It takes years to forge balls of steel, plus five highlights from ‘Vrye Weekblad’

Here’s what’s hot in the latest edition of the Afrikaans digital weekly

07 May 2021 - 06:45 By TimesLIVE
Driver Leo Prinsloo asks his colleague Lloyd Mtombeni to cock his rifle as bullets slam into the armoured vehicle. Screenshot.
Driver Leo Prinsloo asks his colleague Lloyd Mtombeni to cock his rifle as bullets slam into the armoured vehicle. Screenshot.
Image: Yusuf Abramjee/Twitter

Training and more training, years of experience and the right character — these are the things that over the past few weeks have earned Leo Prinsloo international acclaim as the hero of the YouTube video “Failed Cash-In-Transit Heist Because Driver Has Balls Of Steel”.

At the time of writing, one version of this video with Prinsloo behind the wheel of a transit vehicle and Lloyd Mtombeni in the passenger seat had been watched more than 30 million times and screened as an insert by television channels around the world.

The video, recorded with a camera mounted inside the cabin of the vehicle, shows the harsh reality of the kind of attacks that have become commonplace in SA, but with the added satisfaction of watching the villains end up a poor second for a change.

The intrepid Prinsloo, among other things a veteran of the police special task force, earned particular praise for his impeccable tactical decision-making, and that with a relatively inexperienced colleague under his wing. It was only Mtombeni’s fourth day with this security company, though he had previously worked as an armed escort.

Cash-in-transit robbers have conducted a reign of terror on the country’s roads for years, but the pandemic introduced a new dimension. Because of the increase in e-commerce as a result of lockdown measures, courier services are flourishing and often transport valuable items, making them popular targets.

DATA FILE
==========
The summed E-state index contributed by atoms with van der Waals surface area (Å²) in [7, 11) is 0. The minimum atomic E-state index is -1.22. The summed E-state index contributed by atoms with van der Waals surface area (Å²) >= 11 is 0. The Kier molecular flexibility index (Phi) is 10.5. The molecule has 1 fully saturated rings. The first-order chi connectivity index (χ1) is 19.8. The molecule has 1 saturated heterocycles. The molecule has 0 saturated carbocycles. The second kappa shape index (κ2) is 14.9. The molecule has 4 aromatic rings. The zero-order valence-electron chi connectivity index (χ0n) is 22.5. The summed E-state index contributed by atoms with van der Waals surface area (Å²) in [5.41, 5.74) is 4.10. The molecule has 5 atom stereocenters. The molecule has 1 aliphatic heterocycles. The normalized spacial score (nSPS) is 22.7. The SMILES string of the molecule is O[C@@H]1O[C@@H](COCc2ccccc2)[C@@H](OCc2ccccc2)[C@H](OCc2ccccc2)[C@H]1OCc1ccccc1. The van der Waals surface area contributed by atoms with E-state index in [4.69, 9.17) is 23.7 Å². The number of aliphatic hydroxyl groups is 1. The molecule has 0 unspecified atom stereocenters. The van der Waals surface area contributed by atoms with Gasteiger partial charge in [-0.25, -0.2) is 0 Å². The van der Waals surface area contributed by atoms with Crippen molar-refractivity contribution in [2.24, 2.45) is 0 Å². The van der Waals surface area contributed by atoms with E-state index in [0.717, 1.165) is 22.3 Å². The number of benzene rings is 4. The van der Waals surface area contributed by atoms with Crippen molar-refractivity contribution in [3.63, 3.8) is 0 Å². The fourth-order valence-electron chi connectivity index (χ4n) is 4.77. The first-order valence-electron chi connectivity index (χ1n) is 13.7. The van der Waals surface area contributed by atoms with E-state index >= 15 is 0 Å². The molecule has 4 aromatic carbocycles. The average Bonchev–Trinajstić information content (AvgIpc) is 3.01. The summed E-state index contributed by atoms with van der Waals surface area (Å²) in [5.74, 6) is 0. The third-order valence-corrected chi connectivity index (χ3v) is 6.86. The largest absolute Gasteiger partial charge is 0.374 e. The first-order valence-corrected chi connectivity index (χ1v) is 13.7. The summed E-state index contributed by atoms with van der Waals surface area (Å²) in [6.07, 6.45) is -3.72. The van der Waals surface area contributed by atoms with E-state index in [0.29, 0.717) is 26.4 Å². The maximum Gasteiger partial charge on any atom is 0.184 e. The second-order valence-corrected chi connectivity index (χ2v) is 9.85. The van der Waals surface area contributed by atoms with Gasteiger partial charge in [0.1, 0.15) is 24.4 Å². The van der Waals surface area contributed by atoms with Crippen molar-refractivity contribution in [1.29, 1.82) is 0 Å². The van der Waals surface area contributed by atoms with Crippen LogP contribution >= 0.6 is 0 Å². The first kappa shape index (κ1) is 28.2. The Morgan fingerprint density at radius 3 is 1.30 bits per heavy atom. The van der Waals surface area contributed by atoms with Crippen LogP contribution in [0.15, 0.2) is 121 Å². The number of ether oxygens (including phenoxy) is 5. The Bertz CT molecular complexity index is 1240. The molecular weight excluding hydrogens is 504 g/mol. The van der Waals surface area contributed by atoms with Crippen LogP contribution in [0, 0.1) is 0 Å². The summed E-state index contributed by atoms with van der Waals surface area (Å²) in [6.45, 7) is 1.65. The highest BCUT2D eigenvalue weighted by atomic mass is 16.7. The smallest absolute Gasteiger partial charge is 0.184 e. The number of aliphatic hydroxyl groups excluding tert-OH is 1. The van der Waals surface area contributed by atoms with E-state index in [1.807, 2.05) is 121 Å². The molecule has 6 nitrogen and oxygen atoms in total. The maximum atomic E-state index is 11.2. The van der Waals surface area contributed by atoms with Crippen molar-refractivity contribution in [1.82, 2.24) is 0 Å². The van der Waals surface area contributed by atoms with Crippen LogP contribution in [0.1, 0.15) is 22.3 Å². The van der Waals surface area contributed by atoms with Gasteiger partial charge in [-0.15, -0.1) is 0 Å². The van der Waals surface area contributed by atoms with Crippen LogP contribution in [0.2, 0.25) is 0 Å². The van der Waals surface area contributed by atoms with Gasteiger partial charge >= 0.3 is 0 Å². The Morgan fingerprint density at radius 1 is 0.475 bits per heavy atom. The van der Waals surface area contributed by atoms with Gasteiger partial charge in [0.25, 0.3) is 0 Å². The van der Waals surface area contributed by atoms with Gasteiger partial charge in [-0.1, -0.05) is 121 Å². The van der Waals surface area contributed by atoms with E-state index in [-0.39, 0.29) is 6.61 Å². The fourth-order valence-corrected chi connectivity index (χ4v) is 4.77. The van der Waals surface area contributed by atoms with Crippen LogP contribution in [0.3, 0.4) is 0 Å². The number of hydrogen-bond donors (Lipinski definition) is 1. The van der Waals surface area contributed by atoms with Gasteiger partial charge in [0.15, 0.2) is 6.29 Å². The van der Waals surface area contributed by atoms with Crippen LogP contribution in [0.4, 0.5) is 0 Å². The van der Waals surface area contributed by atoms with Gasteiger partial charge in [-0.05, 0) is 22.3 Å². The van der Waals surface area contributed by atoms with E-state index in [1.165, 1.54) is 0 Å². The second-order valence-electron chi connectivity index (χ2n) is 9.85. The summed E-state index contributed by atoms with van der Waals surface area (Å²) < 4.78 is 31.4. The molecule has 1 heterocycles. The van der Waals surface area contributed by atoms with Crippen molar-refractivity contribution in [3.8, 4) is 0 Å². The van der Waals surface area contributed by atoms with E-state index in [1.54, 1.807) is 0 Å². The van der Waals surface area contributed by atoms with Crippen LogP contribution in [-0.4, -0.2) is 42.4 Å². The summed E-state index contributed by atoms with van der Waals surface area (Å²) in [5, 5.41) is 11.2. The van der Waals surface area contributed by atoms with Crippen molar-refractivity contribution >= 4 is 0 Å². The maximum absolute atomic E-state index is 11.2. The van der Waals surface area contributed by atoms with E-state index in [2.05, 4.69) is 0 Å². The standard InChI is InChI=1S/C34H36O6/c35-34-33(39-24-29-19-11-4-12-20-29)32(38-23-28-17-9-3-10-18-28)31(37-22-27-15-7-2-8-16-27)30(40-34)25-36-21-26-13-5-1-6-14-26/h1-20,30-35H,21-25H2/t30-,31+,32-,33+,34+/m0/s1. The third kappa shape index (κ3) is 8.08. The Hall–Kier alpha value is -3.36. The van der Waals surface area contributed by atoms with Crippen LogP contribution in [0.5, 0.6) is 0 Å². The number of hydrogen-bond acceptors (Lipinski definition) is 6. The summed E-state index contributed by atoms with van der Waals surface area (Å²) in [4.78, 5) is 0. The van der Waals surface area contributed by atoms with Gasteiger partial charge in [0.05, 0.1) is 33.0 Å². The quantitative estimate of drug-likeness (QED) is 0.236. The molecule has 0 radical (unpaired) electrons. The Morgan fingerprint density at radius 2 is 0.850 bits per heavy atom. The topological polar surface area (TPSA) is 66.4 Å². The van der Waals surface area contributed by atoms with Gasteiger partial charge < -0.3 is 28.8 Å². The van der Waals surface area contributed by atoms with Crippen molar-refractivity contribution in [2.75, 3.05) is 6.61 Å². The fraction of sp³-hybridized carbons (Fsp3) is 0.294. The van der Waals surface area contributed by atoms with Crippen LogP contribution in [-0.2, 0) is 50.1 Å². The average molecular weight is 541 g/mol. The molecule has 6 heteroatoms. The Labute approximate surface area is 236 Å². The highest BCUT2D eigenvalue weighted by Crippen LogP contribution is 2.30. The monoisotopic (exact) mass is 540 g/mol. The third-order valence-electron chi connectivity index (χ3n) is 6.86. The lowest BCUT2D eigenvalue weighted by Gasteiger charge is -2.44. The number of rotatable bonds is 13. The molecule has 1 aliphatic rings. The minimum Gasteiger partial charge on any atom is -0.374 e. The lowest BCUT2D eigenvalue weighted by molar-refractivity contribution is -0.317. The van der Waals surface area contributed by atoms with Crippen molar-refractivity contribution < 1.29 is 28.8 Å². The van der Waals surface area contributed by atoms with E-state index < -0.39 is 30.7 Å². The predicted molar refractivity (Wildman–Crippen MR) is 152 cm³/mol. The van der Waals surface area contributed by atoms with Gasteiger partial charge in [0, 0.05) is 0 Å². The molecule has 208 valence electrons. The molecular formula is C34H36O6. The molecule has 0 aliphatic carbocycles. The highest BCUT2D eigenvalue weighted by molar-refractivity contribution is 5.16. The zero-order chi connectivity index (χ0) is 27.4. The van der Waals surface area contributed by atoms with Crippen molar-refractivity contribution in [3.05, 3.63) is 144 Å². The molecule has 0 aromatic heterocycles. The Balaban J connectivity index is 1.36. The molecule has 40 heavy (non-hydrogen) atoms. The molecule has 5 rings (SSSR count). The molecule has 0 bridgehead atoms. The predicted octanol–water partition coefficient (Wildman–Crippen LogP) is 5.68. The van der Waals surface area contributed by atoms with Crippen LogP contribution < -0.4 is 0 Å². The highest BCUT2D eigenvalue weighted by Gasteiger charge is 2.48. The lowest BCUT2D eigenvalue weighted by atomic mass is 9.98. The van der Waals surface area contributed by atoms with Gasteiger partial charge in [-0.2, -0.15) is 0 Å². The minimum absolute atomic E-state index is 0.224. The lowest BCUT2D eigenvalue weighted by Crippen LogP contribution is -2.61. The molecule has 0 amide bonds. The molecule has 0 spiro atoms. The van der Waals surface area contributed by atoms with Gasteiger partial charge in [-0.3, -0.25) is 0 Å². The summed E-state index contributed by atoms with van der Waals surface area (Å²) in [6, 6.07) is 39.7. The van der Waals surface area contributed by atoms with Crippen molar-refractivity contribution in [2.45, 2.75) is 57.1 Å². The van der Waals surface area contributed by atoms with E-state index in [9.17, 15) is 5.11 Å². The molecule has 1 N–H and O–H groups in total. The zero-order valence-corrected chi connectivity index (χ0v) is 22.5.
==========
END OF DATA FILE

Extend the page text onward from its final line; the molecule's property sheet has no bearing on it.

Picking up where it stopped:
Consignments of cellphones are frequently targeted, and for that reason, courier services have resorted to hiring security companies to accompany their vehicles. It was in one of these accompanying vehicles that Prinsloo and Mtombeni were attacked on the N4 in Pretoria at about 10.30am on March 22 while guarding the rear of a delivery vehicle.


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Prinsloo and Mtombeni were in a customised Toyota Land Cruiser with an armoured cabin and bulletproof windows. These reinforcements cost about R3m per vehicle. Though the vehicle occupants are therefore protected, the absence of gun ports means that they cannot return fire without exiting the vehicle.

That meant that Prinsloo's only weapon was his vehicle, and his skills as a defensive driver can clearly be seen in the video. After some fancy swerving, he drives over the traffic island, knowing the attackers' Audi would not be able to make it.  

Some of Prinsloo's former colleagues told Vrye Weekblad that you can see his experience in the video, and one of them added that from the position of the cracks in the window, it was clear that the attackers were aiming for his head. 

Read more about this close call and more news and analysis this week in Vrye Weekblad.


Must-read articles in this week’s Vrye Weekblad

#FARCEABOUTACE | The suspension of Ace Magashule hit the ANC like a political streak of lightning, writes Max du Preez. But does this spell the end for the RET faction and will a new, better and cleaner ANC emerge on the other side of such a rupture?

SMALL FRY | Cyril Ramaphosa has just suspended his so-called systemic approach to cleaning up the ANC and the state to consolidate his political power base. Piet Croucamp considers the political risk that accompanies this suspension.

OF COURSE BLACK WOMEN SWIM | Nobody in her family can really swim. Like breaststroke or butterfly or even rondjies in the pool. But some who grew up the same way as Anesca Smith are killing the fear of water on the Cape Flats. 

BLUE-BLOODED | Lindiwe Sisulu is one of the few female cadres who took part in the negotiations in Kempton Park, and she has served in the cabinet for 23 years. We take a look at the princess who would be president.

ON THE SPECTRUM | No-one suffers from autism. It is not a disease and there is no cure. This is just one of several ways in which people with this neuro-developmental condition are misunderstood.


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